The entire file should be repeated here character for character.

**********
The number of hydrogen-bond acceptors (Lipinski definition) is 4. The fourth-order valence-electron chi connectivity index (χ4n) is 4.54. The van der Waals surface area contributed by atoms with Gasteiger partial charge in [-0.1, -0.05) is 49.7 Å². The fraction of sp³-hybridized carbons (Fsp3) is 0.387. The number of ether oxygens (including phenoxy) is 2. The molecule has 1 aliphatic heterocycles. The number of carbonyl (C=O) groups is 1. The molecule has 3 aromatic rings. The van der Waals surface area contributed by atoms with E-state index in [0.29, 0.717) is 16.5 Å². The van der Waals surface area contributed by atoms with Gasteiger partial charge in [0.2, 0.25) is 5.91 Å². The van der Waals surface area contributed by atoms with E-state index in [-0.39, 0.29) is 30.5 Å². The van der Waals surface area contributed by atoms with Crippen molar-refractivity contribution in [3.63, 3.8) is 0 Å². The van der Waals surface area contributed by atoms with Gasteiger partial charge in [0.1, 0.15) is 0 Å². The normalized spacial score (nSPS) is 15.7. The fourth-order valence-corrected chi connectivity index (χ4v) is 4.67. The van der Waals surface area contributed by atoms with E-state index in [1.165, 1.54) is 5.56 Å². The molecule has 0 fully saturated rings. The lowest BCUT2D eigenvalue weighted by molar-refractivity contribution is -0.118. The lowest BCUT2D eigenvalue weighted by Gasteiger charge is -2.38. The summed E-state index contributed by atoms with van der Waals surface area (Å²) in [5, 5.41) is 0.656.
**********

The number of hydrogen-bond acceptors (Lipinski definition) is 4. The fourth-order valence-electron chi connectivity index (χ4n) is 4.54. The van der Waals surface area contributed by atoms with Gasteiger partial charge in [-0.1, -0.05) is 49.7 Å². The fraction of sp³-hybridized carbons (Fsp3) is 0.387. The number of ether oxygens (including phenoxy) is 2. The molecule has 1 aliphatic heterocycles. The number of carbonyl (C=O) groups is 1. The molecule has 3 aromatic rings. The van der Waals surface area contributed by atoms with E-state index in [0.29, 0.717) is 16.5 Å². The van der Waals surface area contributed by atoms with Gasteiger partial charge in [0.2, 0.25) is 5.91 Å². The van der Waals surface area contributed by atoms with E-state index in [-0.39, 0.29) is 30.5 Å². The van der Waals surface area contributed by atoms with Crippen molar-refractivity contribution in [3.63, 3.8) is 0 Å². The van der Waals surface area contributed by atoms with Gasteiger partial charge in [0.1, 0.15) is 0 Å². The normalized spacial score (nSPS) is 15.7. The fourth-order valence-corrected chi connectivity index (χ4v) is 4.67. The van der Waals surface area contributed by atoms with E-state index in [1.165, 1.54) is 5.56 Å². The molecule has 0 fully saturated rings. The lowest BCUT2D eigenvalue weighted by molar-refractivity contribution is -0.118. The lowest BCUT2D eigenvalue weighted by Gasteiger charge is -2.38. The summed E-state index contributed by atoms with van der Waals surface area (Å²) in [5, 5.41) is 0.656.